Although a preferred embodiment of the invention has been disclosed herein for purposes of illustration, it should be noted that various changes, modifications, and substitutions may be incorporated in such an embodiment without departing from the spirit of the invention, as defined by the claims below.

Claims (29)

I claim:
1. An optical sensor comprising:
an optical energy source for supplying optical energy;
an element including a material transparent to at least a portion of such optical energy defining a planar light incident and a planar measuring surface;
light conducting means connecting the light source and the element for transmitting such optical energy through the element obliquely toward the measuring surface, said light conducting means being optically coupled to said element; and
a photodetector communicating with the element in a line of reflection of such optical energy from the measuring surface for measuring a multitude of discrete changes in an intensity of optical energy transmitted through the element away from the measuring surface, and being operative to generate a signal that is a function of the measured changes in said intensity.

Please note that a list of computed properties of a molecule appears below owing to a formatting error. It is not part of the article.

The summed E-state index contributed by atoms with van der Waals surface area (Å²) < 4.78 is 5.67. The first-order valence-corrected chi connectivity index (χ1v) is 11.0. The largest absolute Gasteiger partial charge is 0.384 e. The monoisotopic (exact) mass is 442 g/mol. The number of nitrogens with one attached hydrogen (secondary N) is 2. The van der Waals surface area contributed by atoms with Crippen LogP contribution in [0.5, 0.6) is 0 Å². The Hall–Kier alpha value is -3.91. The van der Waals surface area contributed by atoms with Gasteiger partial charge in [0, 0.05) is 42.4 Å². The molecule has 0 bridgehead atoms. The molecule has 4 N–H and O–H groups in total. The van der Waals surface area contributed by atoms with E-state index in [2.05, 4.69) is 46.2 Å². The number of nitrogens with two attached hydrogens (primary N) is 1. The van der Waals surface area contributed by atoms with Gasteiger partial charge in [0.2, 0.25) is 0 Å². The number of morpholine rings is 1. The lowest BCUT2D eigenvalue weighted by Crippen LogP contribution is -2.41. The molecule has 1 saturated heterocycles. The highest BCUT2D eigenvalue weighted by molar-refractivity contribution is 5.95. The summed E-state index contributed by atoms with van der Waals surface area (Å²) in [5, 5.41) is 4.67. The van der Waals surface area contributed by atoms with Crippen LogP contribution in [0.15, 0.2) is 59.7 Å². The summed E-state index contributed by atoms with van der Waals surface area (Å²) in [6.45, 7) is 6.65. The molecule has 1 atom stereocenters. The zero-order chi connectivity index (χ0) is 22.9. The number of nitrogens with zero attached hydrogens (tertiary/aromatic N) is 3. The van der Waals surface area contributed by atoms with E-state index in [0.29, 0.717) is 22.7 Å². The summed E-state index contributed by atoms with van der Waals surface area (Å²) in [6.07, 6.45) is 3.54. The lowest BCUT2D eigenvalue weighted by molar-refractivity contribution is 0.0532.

2. An optical sensor according to claim 1 wherein the optical energy source is constructed and arranged so that such optical energy is visible light.
3. An optical sensor according to claim 1 wherein the optical energy source is constructed and arranged so that such optical energy is monochromatic.
4. An optical sensor according to claim 1 wherein the optical energy source is modulated.
5. An optical sensor according to claim 1 wherein the optical source includes a component selected from the group comprising a light emitting diode, a laser, a laser diode, an incandescent light, a fluorescent light, a halogen light and ambient light.
6. An optical sensor according to claim 1 wherein the element includes a micro-diffraction pattern etched onto a surface of the element spaced from the measuring surface.
7. An optical sensor according to claim i wherein the sensor includes a lens with an etched micro-diffraction pattern sandwiched between the light conducting means and the element.